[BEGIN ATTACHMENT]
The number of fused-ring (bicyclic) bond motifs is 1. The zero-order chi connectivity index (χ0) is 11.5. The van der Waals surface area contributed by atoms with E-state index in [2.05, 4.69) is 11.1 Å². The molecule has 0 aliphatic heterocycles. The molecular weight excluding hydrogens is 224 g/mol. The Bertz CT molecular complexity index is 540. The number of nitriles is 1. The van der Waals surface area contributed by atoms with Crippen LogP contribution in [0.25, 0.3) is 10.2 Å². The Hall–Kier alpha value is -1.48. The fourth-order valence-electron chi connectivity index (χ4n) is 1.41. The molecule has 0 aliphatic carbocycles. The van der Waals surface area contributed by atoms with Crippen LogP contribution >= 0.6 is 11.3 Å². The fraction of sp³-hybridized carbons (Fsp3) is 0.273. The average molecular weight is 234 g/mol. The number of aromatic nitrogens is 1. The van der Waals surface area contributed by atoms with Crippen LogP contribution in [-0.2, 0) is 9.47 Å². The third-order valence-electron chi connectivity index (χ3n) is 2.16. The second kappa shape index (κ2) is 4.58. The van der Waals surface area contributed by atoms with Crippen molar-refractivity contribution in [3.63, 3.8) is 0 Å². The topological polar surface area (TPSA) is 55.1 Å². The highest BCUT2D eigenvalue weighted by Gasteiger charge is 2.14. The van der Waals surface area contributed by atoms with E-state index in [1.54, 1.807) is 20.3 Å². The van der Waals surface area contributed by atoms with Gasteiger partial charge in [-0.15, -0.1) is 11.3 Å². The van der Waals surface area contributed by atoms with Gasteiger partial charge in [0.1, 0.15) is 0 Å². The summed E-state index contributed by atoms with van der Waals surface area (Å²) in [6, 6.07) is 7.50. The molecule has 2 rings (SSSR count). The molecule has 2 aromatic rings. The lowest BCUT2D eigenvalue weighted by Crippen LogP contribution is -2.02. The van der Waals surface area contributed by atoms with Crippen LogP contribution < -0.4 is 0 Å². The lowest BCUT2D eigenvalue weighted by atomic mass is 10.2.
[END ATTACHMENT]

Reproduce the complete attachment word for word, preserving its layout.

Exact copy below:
The number of fused-ring (bicyclic) bond motifs is 1. The zero-order chi connectivity index (χ0) is 11.5. The van der Waals surface area contributed by atoms with E-state index in [2.05, 4.69) is 11.1 Å². The molecule has 0 aliphatic heterocycles. The molecular weight excluding hydrogens is 224 g/mol. The Bertz CT molecular complexity index is 540. The number of nitriles is 1. The van der Waals surface area contributed by atoms with Crippen LogP contribution in [0.25, 0.3) is 10.2 Å². The Hall–Kier alpha value is -1.48. The fourth-order valence-electron chi connectivity index (χ4n) is 1.41. The molecule has 0 aliphatic carbocycles. The van der Waals surface area contributed by atoms with Crippen LogP contribution >= 0.6 is 11.3 Å². The fraction of sp³-hybridized carbons (Fsp3) is 0.273. The average molecular weight is 234 g/mol. The number of aromatic nitrogens is 1. The van der Waals surface area contributed by atoms with Crippen LogP contribution in [-0.2, 0) is 9.47 Å². The third-order valence-electron chi connectivity index (χ3n) is 2.16. The second kappa shape index (κ2) is 4.58. The van der Waals surface area contributed by atoms with Crippen molar-refractivity contribution in [3.63, 3.8) is 0 Å². The topological polar surface area (TPSA) is 55.1 Å². The highest BCUT2D eigenvalue weighted by Gasteiger charge is 2.14. The van der Waals surface area contributed by atoms with E-state index in [1.54, 1.807) is 20.3 Å². The van der Waals surface area contributed by atoms with Gasteiger partial charge in [-0.15, -0.1) is 11.3 Å². The van der Waals surface area contributed by atoms with Gasteiger partial charge in [0.1, 0.15) is 0 Å². The summed E-state index contributed by atoms with van der Waals surface area (Å²) in [6, 6.07) is 7.50. The molecule has 2 rings (SSSR count). The molecule has 2 aromatic rings. The lowest BCUT2D eigenvalue weighted by Crippen LogP contribution is -2.02. The van der Waals surface area contributed by atoms with Crippen LogP contribution < -0.4 is 0 Å². The lowest BCUT2D eigenvalue weighted by atomic mass is 10.2.